‘Decarbonisation, derisking and demographics’ top list of Germany’s policy priorities

‘We are preparing for a divided world’, warn industry representatives

In Berlin, OMFIF participated in a series of bilateral discussions with representatives from the government, banking sector and industry. Despite persistent inflation, continued monetary tightening and a wobbly global banking sector, the outlook on Germany’s financial conditions and stability seemed relatively sanguine. The future of the country’s industrial base is the present focus in political and economic spheres, as the economy grapples with increased energy prices, a fragmented global economy and a shrinking labour market.

Transitioning to a sustainable and sovereign energy supply is prime concern

After getting burned due to the European energy crisis last year spurred by the Russia-Ukraine conflict, the energy transition is the top priority for Germany. For decades, cheap gas imports fuelled the country’s industrial base. But since the war, the true cost of Russian gas is coming to light: ‘Germany never priced in the negative externalities into the cost of Russian energy imports,’ one official explained. This includes Russia’s lack of regulation and an oftentimes negligent system regarding environmental degradation.

As the country speeds up its exit from coal and nuclear energy, this is estimated to cost approximately €600bn. While much of this must come from the private sector, there was agreement that this cannot be done solely via banking financing. Most finance in Germany is provided by banks, but German (and European) capital markets need to develop in order to allocate the level of capital needed to facilitate the energy transition.

At present, the investment environment in Germany is difficult for foreign investors, who are competing with ‘local, cheap and public money’, according to one institutional investor. Since the introduction of the Inflation Reduction Act and its subsidy scheme for green infrastructure, there is competition with the US for capital for sustainable project financing.

Though the energy transition is a key imperative for Chancellor Olaf Scholz’ Social Democratic Party and the Greens, the Free Democrats have indicated that they will be taking a harder stance on fiscal expansion. Internal strife within the coalition may hinder progression of the net-zero agenda.

Increasing wariness over China

On the geopolitical front, one industry representative explained that ‘we are preparing for a divided world’. They stated that they are working as quickly as possible to become less dependent and diversify away from China. While Germany does not have the same level of dependency on China as the country had on Russian gas, Germany imports around 90% of its critical raw materials from China. Many of these commodities are essential to produce electric cars and wind turbines.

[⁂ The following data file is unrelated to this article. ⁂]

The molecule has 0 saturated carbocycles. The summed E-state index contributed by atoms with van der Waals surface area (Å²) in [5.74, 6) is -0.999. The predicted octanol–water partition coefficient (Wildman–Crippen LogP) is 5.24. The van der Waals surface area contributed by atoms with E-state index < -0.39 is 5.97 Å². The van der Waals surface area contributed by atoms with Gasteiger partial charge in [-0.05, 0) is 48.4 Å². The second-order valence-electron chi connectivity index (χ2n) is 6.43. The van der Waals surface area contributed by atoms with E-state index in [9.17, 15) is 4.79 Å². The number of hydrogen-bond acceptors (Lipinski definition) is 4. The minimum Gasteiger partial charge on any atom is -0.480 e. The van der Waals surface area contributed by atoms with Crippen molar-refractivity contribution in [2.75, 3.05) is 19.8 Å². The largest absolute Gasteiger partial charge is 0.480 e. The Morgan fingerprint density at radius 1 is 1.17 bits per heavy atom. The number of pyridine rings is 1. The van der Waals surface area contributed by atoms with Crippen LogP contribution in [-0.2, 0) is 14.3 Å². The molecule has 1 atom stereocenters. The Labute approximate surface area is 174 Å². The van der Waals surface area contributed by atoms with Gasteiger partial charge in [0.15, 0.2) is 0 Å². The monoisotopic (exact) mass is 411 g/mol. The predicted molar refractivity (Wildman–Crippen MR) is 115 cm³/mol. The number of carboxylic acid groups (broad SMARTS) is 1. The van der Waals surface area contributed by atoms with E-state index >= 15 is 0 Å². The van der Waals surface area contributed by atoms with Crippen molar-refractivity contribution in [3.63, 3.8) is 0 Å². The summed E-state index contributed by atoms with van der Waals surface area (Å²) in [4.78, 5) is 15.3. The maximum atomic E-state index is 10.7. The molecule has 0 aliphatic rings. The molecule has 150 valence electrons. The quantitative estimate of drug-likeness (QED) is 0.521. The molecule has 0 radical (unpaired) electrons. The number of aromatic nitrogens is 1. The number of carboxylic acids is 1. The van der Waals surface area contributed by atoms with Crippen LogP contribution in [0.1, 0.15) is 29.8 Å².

Unlike the importance of gas exports to the Russian economy, Germany’s share of China’s raw material exports is negligible. The power imbalance here has led to uneasiness for both German policy-makers and industry. One industry representative explained their strategy to diversify away from Chinese raw materials by investing in Canada, Chile and Australia and other countries, ‘but it will take years to derisk’.

The consensus seemed to be that while German industrial production will not be fully repatriating from China. They are anticipating a strategic bifurcation of production streams, described by one representative as ‘East versus West’. Much of the supply chain may remain in China. But strategic and critically important technologies – including high-tech, software and semiconductors – will be ‘nearshored’ to western countries and political allies.

Labour shortages increasingly disruptive to German economy

A rapidly ageing population has led to record-high vacancy rates in Germany, which will drag on long-term growth. Those we spoke with remarked that shortages are not due to the price sensitivity of labour, but rather that ‘there is a structural lack of labour in the Germany economy’.

This chimes with the findings of an industry survey conducted by the Federation of German Industries in June. Labour costs and shortages of skilled workers was the number one challenge to business operations among 200 German small- and medium-sized enterprises, as listed by 76% of respondents. Bureaucracy was listed by 37%, making it the third most common challenge after energy and raw materials costs (62%).

To address the labour market challenges, the government plans to overhaul Germany’s immigration policy. A new legislative proposal (the Skilled Immigration Act) has been put forth by the ministries of labour and the interior. The new policy would seek to attract more non-EU workers to fill the generational gap among a fast ageing population. The proposal has received approval from the cabinet and must now be approved by both houses of parliament before coming into force.

Taylor Pearce is Senior Economist at OMFIF.

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